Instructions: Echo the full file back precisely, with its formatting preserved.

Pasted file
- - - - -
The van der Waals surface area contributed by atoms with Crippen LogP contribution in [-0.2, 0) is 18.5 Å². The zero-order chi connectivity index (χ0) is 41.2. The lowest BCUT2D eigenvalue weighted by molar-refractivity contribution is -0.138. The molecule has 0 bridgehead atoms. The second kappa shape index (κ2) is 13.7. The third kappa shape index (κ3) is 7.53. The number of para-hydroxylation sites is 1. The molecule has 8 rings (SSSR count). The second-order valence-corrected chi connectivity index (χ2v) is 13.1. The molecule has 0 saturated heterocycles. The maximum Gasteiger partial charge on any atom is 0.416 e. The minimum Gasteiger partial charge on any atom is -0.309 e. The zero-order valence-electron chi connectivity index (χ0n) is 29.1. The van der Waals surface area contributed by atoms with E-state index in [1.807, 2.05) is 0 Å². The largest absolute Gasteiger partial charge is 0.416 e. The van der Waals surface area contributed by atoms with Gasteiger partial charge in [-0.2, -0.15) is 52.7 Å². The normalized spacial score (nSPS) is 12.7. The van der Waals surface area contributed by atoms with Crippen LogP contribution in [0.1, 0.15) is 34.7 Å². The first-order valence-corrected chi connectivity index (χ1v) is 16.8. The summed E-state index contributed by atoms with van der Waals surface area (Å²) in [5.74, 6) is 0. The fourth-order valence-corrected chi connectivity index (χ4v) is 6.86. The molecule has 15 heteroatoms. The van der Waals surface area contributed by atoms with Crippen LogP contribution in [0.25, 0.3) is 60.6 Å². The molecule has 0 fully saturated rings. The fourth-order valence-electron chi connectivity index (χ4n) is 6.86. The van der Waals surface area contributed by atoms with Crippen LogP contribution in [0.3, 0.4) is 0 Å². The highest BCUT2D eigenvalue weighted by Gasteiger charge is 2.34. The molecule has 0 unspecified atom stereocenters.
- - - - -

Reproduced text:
The van der Waals surface area contributed by atoms with Crippen LogP contribution in [-0.2, 0) is 18.5 Å². The zero-order chi connectivity index (χ0) is 41.2. The lowest BCUT2D eigenvalue weighted by molar-refractivity contribution is -0.138. The molecule has 0 bridgehead atoms. The second kappa shape index (κ2) is 13.7. The third kappa shape index (κ3) is 7.53. The number of para-hydroxylation sites is 1. The molecule has 8 rings (SSSR count). The second-order valence-corrected chi connectivity index (χ2v) is 13.1. The molecule has 0 saturated heterocycles. The maximum Gasteiger partial charge on any atom is 0.416 e. The minimum Gasteiger partial charge on any atom is -0.309 e. The zero-order valence-electron chi connectivity index (χ0n) is 29.1. The van der Waals surface area contributed by atoms with E-state index in [1.807, 2.05) is 0 Å². The largest absolute Gasteiger partial charge is 0.416 e. The van der Waals surface area contributed by atoms with Gasteiger partial charge in [-0.2, -0.15) is 52.7 Å². The normalized spacial score (nSPS) is 12.7. The van der Waals surface area contributed by atoms with Crippen LogP contribution in [0.1, 0.15) is 34.7 Å². The first-order valence-corrected chi connectivity index (χ1v) is 16.8. The summed E-state index contributed by atoms with van der Waals surface area (Å²) in [5.74, 6) is 0. The fourth-order valence-corrected chi connectivity index (χ4v) is 6.86. The molecule has 15 heteroatoms. The van der Waals surface area contributed by atoms with Crippen LogP contribution in [0.25, 0.3) is 60.6 Å². The molecule has 0 fully saturated rings. The fourth-order valence-electron chi connectivity index (χ4n) is 6.86. The van der Waals surface area contributed by atoms with Crippen LogP contribution in [0.3, 0.4) is 0 Å². The highest BCUT2D eigenvalue weighted by Gasteiger charge is 2.34. The molecule has 0 unspecified atom stereocenters.